Fight fans in Austin were treated to an absolute spectacle on Saturday night. The 12-match fight card delivered eight knockouts, tying six other events for the most knockouts in a single event in the modern era. Rising stars like Joaquin Buckley, Gregory Rodrigues and Adrian Yanez have made statements with finishes and put their divisions on notice.
But for the main event and co-main event, the knockouts weren’t the main attraction. Kevin Holland looked impressive in his win over Tim Means in the co-main event, while Josh Emmett and Calvin Kattar gave an epic five-round performance in the main event. Emmett emerged victorious, but where does that leave both fighters in a loaded featherweight division?
Brett Okamoto and Carlos Contreras Legaspi share their analysis of UFC Fight Night.
Emmett deserves a title shot after Saturday, but looking ahead, I don’t think that will be his next fight. He’s not wrong to call for “new blood” at the top of the division. It would be fun to see Emmett – a 37-year-old who has never fought for a belt – in this opportunity.
But there is a big fight between Brian Ortega and Yair Rodriguez on July 16 that will impact Emmett’s future. Arnold Allen is still floating in the top 5 and needs a big fight. And as great as Saturday’s fight was, it wasn’t the kind of results this puts Emmett in a very tight division. I think he will have to fight one more time, whether it’s Allen or Chan Sung Jung, who doesn’t seem to be retiring after his last loss to Alexander Volkanovski.
For Kattar, it’s hard to swallow. These split decisions can go both ways and if you’re a loser, it can mean a world of difference, especially to your career trajectory and Fight Night salary. Those two scorecards that went against Kattar on Saturday will have a lasting effect.
Obviously, he’s still around when it comes to big fights in the division. Movsar Evloev doesn’t have a big name, but he’s a rising contender and it would be a great fight for the UFC to stage. Same for Sodiq Yusuff. Those are steps backwards for Kattar, but that’s sometimes the case when you’re suffering two losses in three fights and you’ve already fought many other top 10 contenders. He might consider facing a back-and-forth. come. –Brett Okamoto
Kevin Holland could become a title challenger
By many different standards, Holland’s career has been a significant success so far. It’s a fan favorite. He is very active. He won big fights. He earned his appearances in the main event. Everything went well, didn’t it?
But so far, he’s never really looked like he’s capable of challenging for a title. He was more of a “fun addition to a card” guy than a serious title challenger, as he was prone to making too many mistakes. He was probably fighting in the wrong weight class as he weighed 185 pounds and his takedown defense was poor. Guys like that don’t win titles.
This Holland we saw on Saturday was different. This Holland looks like it’s becoming his own and the improvements he’s made are obvious. He doesn’t have the glaring hole he had in his takedown defense — and he truly believes it does. Why? Because after his victory on Saturday, he called out Sean Brady, one of the most physical wrestlers in the division. I have to say the old Holland was fun, but this version is more exciting. And this guy’s ceiling suddenly seems much higher. — Okamoto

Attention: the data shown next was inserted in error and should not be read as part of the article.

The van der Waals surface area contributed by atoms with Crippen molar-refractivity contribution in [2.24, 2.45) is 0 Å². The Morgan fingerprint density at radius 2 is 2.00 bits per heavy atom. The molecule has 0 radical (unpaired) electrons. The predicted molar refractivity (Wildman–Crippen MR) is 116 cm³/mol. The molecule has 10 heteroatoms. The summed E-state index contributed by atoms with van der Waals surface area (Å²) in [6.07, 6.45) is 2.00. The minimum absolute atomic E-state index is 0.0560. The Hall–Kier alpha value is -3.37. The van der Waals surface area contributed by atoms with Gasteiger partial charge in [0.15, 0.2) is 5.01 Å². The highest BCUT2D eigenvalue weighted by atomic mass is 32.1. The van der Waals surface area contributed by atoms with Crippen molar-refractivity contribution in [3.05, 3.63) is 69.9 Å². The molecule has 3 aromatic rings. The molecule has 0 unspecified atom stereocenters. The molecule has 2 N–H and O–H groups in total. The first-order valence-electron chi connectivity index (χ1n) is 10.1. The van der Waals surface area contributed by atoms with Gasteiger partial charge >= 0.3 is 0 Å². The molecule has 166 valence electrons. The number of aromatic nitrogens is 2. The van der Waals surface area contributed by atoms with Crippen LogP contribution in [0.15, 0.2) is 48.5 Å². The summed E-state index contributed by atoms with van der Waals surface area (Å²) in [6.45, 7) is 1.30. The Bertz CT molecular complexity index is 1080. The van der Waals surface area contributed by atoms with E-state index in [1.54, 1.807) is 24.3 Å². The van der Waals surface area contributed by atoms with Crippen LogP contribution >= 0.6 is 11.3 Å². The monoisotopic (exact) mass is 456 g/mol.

Gregory Rodrigues shows ‘no emotion’ while making a name for himself at middleweight
Gregory Rodrigues knocks out Julian Marquez as the announcers can’t believe what they’re seeing in Austin.
‘Robocop’ wants his name respected, and it’s hard to deny that after handling Julian Marquez for the first time in his UFC career.
The 30-year-old Brazilian now has a 3-1 record in the UFC, with his only loss coming in a split decision to Armen Petrosyan last February. The former Legacy Fighting Alliance middleweight champion went from a submission threat early in his career to a fighter with true knockout power, as he demonstrated by finishing his opponents in six in of his last nine victories. Rodrigues was fueled by a sold-out crowd in Austin, which he experienced for the first time in his UFC career, and was brutal with his striking from the start of the fight.
Ahead of his fight on Saturday, he was asked about his thoughts ahead of fighting Marquez, who had earned performance bonuses in three of his last four fights.
“I’m scheduled to go on Saturday, no emotions,” Rodriguez said on media day. “I don’t think about anyone, I just think about winning and doing my job.”
Rodrigues has done his job in his freshman year in the UFC, and if he can keep fighting with power and an entertaining style, he’s likely to get a big name fight in the near future. — Legaspi
Adrian Yanez is due for a ranked opponent
Adrian Yanez knocks out Tony Kelley in Austin, much to the delight of the UFC faithful.
Adrian Yanez, a 28-year-old man from Houston, performed in front of an audience full of Texas fans. Yanez is one of the best boxers in the bantamweight division and showed his punching power with his first-round knockout over Tony Kelley.
Yanez is 6-0 in the UFC in his first fight on Dana White’s Contender Series where he got his contract. Five of the six fights under the promotion ended in knockouts, as his ability to work from a distance and from within devastated his opponents.
Kelley was an interesting challenge for him, with a range advantage and southpaw stance that forced Yanez closer. Additionally, Kelley entered the fight having lost 1.5 pounds in weight, leading some to wonder if the extra weight would be beneficial. It wasn’t, as Kelley was able to find some early success but was eventually overwhelmed by Yanez’s pressure and punching accuracy.
After losing coach Saul Soliz, Yanez has adapted to a new side and has been training with Aljamain Sterling more recently, garnering praise from the current champion. This performance should alert the top 15 of the division. — Legaspi